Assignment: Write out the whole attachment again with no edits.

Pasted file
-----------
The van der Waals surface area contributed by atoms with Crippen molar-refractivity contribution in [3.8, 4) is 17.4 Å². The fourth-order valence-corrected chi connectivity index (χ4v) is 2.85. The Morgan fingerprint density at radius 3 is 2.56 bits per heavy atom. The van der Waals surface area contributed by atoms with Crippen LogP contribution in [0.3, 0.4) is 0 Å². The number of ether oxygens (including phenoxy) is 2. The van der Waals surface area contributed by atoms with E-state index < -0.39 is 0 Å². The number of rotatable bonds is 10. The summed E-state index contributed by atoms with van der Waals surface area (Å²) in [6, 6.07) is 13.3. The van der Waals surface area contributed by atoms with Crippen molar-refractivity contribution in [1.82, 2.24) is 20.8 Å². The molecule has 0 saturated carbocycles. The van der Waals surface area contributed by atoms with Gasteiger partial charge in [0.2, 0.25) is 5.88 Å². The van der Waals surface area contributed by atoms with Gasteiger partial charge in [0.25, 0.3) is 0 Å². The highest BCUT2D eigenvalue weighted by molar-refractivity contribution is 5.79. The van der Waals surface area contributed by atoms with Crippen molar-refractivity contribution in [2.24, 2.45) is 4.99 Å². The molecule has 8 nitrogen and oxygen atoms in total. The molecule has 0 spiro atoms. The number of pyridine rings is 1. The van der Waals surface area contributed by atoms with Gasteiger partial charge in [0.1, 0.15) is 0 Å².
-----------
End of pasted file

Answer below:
The van der Waals surface area contributed by atoms with Crippen molar-refractivity contribution in [3.8, 4) is 17.4 Å². The fourth-order valence-corrected chi connectivity index (χ4v) is 2.85. The Morgan fingerprint density at radius 3 is 2.56 bits per heavy atom. The van der Waals surface area contributed by atoms with Crippen LogP contribution in [0.3, 0.4) is 0 Å². The number of ether oxygens (including phenoxy) is 2. The van der Waals surface area contributed by atoms with E-state index < -0.39 is 0 Å². The number of rotatable bonds is 10. The summed E-state index contributed by atoms with van der Waals surface area (Å²) in [6, 6.07) is 13.3. The van der Waals surface area contributed by atoms with Crippen molar-refractivity contribution in [1.82, 2.24) is 20.8 Å². The molecule has 0 saturated carbocycles. The van der Waals surface area contributed by atoms with Gasteiger partial charge in [0.2, 0.25) is 5.88 Å². The van der Waals surface area contributed by atoms with Gasteiger partial charge in [0.25, 0.3) is 0 Å². The highest BCUT2D eigenvalue weighted by molar-refractivity contribution is 5.79. The van der Waals surface area contributed by atoms with Crippen molar-refractivity contribution in [2.24, 2.45) is 4.99 Å². The molecule has 8 nitrogen and oxygen atoms in total. The molecule has 0 spiro atoms. The number of pyridine rings is 1. The van der Waals surface area contributed by atoms with Gasteiger partial charge in [0.1, 0.15) is 0 Å².